New Delhi: The Central Electricity Authority (CEA) will ask Vedanta Resources Plc-controlled Bharat Aluminium Co. Ltd (Balco) to submit a report on the chimney collapse at its project in Korba, Chhattisgarh.
The accident on Wednesday has so far claimed 18 lives, according to a Balco statement.
Chinese power generation equipment maker Shandong Electric Power Construction Corp. (Sepco) was awarded the engineering, procurement and construction contract for the 1,200MW power project. Sepco had, in turn, outsourced the chimney construction work to New Delhi-based Gannon Dunkerley and Co. Ltd.
“This is a private sector project and we will ask for a report from Balco,” said Rakesh Nath, chairman, CEA, India’s apex power sector planning body.
Balco’s chief executive Gunjan Gupta blamed heavy rains and lightning at Korba but said in the statement that the specific reasons for this incident would be known only after an inquiry.
It was unclear if any of those missing were still alive after the Wednesday accident. Rescuers are using cranes and saws to clear the mound of rubble consisting of big chunks of concrete slabs and twisted steel, said Vishwa Ranjan, director general of police in Chhattisgarh.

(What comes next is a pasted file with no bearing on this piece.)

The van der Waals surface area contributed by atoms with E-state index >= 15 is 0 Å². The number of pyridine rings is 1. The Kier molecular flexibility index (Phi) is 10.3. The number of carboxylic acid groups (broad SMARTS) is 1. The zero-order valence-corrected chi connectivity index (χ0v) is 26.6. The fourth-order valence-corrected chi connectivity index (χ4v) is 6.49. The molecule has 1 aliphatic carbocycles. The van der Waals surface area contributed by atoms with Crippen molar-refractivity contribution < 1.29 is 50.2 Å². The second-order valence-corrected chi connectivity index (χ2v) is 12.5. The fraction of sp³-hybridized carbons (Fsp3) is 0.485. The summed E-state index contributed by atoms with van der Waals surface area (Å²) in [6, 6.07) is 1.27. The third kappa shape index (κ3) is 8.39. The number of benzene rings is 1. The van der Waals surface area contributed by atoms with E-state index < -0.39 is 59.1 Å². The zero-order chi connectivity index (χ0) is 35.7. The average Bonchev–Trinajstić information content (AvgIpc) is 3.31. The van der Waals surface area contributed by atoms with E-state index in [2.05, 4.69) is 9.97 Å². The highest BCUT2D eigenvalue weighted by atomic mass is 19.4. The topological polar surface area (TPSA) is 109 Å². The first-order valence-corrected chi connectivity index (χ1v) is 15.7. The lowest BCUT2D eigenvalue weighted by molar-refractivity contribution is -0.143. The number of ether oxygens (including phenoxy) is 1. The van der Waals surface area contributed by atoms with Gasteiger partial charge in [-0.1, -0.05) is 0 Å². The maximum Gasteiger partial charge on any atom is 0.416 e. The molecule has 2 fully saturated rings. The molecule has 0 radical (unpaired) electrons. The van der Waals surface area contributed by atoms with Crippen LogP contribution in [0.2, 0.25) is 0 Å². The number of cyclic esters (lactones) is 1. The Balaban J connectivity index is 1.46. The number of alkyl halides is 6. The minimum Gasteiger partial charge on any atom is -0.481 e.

The CEA decision on Thursday follows a judicial inquiry ordered by Chhattisgarh chief minister Raman Singh, who has also asked for filing a first information report with the police against the Balco management.
Questions emailed to billionaire Anil Agarwal’s Vedanta Resources, Sepco and Gannon Dunkerley on Thursday remained unanswered.
Questions have been already asked about Chinese power generation equipment manufacturers in India. Mint reported on 16 October about a CEA audit of Chinese equipment, raising questions about the operation and maintenance of such equipment, the lack of a quality plan and the insufficient number of Chinese engineers at site locations.
Several Indian power project developers have placed orders with Chinese firms such as Dongfang Electric Corp. Ltd, Shanghai Electric Power Co. Ltd and Harbin Power Equipment Co. Ltd, on account of the inability of local manufacturers to meet growing demand for equipment in India.
The CEA survey was conducted at the behest of state-owned Bharat Heavy Electricals Ltd, which competes with Chinese firms.
Some power plants that have used Chinese equipment have run into trouble. For instance, a turbine supplied by Dongfang Electric for the West Bengal Power Development Corp. Ltd’s 300MW Sagardighi project failed.
However, analysts don’t agree with these concerns. “I do not see this development as a threat to Chinese equipment manufacturers. We rather need the Chinese till we ramp up domestic manufacturing capacities,” said Madanagopal R., an equity research analyst at Mumbai-based Centrum Broking Pvt. Ltd.
PTI and AP contributed to this story.